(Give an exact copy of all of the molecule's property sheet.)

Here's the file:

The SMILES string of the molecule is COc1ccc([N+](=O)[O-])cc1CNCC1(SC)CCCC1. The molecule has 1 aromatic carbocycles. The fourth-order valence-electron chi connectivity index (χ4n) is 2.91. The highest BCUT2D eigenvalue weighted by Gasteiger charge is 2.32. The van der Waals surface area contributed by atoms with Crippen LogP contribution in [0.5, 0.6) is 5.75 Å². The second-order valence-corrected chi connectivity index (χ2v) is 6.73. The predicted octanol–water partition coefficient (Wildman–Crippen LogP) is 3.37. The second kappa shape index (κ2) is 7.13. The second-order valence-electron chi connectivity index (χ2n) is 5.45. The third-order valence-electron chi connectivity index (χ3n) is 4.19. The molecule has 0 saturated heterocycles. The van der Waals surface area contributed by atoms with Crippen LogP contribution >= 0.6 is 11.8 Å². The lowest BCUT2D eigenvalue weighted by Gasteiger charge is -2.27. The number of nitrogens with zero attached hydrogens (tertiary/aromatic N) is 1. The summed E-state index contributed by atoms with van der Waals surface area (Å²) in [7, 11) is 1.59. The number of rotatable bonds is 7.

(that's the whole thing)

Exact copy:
The SMILES string of the molecule is COc1ccc([N+](=O)[O-])cc1CNCC1(SC)CCCC1. The molecule has 1 aromatic carbocycles. The fourth-order valence-electron chi connectivity index (χ4n) is 2.91. The highest BCUT2D eigenvalue weighted by Gasteiger charge is 2.32. The van der Waals surface area contributed by atoms with Crippen LogP contribution in [0.5, 0.6) is 5.75 Å². The second-order valence-corrected chi connectivity index (χ2v) is 6.73. The predicted octanol–water partition coefficient (Wildman–Crippen LogP) is 3.37. The second kappa shape index (κ2) is 7.13. The second-order valence-electron chi connectivity index (χ2n) is 5.45. The third-order valence-electron chi connectivity index (χ3n) is 4.19. The molecule has 0 saturated heterocycles. The van der Waals surface area contributed by atoms with Crippen LogP contribution >= 0.6 is 11.8 Å². The lowest BCUT2D eigenvalue weighted by Gasteiger charge is -2.27. The number of nitrogens with zero attached hydrogens (tertiary/aromatic N) is 1. The summed E-state index contributed by atoms with van der Waals surface area (Å²) in [7, 11) is 1.59. The number of rotatable bonds is 7.